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MainRostand

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MainRostand last won the day on September 4 2013

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    Nov 2014
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    Peru

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  1. Well, just try to look for information that gives you a lot of quantitative data for you to comment on. Good raw data that you can process and make into graphs is the basis for any good discussion and, overall, good IAs, in my humble opinion
  2. I know that copper, being a transition metal, usually speeds up the rate of a reaction (at least inorganic ones). But in the case of a biological catalyst, like catalase, are you sure that it has an effect? If it does, then great. By the way, what will be your independent variable there, because it seems like just comparing the reaction with and without CuSO4 will give you little data to discuss later. Measuring the amount of oxygen produced can be done by making the reaction take place inside of a sealed beaker with a hole connecting it to a syringe (or inverted measuring cylinder inside of water) with a hose. This way you can measure the volume of oxygen produced as the time goes by and graph these curves.
  3. Hi! Can you share it with me, please?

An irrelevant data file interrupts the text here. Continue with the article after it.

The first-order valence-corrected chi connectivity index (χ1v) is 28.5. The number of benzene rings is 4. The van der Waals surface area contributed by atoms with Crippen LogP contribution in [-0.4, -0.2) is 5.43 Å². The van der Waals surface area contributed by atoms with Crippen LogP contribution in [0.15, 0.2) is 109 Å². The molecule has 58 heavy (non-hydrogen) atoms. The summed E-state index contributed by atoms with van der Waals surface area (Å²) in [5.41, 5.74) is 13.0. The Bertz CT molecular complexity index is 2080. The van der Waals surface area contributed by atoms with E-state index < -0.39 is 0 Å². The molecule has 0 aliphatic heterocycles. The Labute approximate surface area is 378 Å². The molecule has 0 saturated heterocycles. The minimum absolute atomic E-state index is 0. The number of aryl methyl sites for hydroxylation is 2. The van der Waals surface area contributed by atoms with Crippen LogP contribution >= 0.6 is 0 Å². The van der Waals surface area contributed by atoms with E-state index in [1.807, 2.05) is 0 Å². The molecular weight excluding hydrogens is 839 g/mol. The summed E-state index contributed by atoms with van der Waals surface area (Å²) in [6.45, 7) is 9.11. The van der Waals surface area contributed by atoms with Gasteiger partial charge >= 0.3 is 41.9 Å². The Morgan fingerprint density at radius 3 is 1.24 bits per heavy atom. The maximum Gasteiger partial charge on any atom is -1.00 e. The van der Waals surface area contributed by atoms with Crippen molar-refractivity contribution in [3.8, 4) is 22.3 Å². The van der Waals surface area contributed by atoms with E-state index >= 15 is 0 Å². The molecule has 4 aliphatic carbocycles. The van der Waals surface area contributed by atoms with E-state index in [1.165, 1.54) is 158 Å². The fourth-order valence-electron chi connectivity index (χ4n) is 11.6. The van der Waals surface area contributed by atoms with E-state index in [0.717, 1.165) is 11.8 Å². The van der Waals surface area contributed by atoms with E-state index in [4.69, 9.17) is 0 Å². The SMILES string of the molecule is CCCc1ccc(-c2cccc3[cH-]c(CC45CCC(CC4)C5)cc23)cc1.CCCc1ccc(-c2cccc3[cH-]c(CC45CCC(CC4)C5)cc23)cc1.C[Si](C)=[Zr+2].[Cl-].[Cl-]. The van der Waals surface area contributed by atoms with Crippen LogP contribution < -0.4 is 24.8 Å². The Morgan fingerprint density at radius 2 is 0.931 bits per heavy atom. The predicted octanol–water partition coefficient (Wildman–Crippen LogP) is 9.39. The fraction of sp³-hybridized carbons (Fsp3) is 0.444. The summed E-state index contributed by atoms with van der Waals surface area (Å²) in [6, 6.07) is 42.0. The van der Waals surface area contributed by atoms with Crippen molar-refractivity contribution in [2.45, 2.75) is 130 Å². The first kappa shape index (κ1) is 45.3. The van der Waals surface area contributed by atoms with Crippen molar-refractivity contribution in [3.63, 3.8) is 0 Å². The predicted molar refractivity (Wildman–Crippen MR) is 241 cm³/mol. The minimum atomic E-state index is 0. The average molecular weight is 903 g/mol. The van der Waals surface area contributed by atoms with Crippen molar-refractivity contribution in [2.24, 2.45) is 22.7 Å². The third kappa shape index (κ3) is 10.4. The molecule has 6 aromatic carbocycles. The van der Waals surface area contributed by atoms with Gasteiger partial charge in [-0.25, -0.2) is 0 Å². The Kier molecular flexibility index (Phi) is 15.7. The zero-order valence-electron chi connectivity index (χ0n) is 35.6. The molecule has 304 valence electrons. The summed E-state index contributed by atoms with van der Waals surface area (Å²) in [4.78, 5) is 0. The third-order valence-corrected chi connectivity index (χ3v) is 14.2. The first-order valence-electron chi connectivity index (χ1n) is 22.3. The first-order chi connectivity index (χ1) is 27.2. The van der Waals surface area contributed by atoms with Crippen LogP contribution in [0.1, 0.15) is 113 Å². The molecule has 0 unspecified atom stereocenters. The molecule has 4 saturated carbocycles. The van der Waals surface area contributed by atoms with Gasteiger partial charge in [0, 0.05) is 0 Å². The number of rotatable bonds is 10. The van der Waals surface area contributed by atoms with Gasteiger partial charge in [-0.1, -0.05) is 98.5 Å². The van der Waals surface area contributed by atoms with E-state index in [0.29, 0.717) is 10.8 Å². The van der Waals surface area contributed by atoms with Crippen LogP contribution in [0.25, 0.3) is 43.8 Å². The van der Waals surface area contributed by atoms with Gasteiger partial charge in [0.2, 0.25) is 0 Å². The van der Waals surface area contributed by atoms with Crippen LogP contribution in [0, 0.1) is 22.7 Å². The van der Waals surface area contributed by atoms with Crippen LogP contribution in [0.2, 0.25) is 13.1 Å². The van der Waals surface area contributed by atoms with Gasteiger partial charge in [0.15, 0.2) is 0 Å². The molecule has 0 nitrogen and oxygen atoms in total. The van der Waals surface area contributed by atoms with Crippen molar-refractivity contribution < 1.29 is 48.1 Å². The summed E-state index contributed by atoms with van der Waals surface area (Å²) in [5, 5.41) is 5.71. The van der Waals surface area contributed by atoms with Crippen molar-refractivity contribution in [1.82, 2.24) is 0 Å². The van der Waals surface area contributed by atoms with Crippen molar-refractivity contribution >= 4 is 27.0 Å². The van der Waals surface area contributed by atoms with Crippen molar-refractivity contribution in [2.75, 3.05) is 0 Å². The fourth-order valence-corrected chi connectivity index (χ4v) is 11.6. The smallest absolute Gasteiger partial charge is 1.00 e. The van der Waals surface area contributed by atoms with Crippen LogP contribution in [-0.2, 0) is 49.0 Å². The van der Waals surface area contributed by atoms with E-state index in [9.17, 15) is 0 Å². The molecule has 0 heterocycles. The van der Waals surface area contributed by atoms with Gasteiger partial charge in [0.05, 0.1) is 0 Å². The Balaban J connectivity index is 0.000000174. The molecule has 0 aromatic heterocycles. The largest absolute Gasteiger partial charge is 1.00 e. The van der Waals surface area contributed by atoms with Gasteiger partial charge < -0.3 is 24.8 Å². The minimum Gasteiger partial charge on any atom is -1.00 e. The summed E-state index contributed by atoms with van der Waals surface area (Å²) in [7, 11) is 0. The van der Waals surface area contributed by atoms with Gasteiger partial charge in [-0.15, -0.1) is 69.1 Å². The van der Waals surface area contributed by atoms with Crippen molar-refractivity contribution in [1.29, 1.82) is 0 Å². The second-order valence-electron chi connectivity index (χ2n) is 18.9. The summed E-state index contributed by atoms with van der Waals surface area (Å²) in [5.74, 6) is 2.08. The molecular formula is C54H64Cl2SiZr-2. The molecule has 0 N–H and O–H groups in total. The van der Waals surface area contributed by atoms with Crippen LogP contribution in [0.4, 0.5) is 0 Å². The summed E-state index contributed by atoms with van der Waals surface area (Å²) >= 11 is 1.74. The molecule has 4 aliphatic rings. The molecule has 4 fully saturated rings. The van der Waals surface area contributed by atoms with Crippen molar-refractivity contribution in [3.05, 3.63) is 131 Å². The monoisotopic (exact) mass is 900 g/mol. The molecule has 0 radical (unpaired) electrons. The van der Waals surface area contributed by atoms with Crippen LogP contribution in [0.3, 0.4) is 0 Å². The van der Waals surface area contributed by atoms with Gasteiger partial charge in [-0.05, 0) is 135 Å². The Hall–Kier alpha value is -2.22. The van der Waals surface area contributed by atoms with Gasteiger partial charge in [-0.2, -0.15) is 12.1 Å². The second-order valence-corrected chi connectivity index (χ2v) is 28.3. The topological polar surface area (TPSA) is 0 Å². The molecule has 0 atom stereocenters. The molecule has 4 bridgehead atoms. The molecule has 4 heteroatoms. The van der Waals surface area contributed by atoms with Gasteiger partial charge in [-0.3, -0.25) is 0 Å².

4. Well, to know what a competitive inhibitor or non-competitive inhibitor is for those particular catalases you would need to look into the biochemistry of the enzyme itself. AKA Research. I don't even know if there are any common inhibitors for those enzymes. See, competitive inhibitors are those that compete with the substrate to occupy the active site of the enzyme. On the other hand, non-competitive inhibitors will usually act either on an allosteric site of the enzyme (if I'm not mistaken) or on the enzyme-substrate complex itself to prevent it from separating. I think you should a little bit into competitive inhibition and non-competitive inhibition experiments that are done in biochemistry to get experimental results and get your possible "materials" from there.
  5. I also recommend you to memorize a few case studies for each of the topics. November 2014 exams asked for a couple of these, especially in the extended response essay questions (paper 2), so it might be useful to copy a couple out of your course companion and know them by heart or to look a couple up.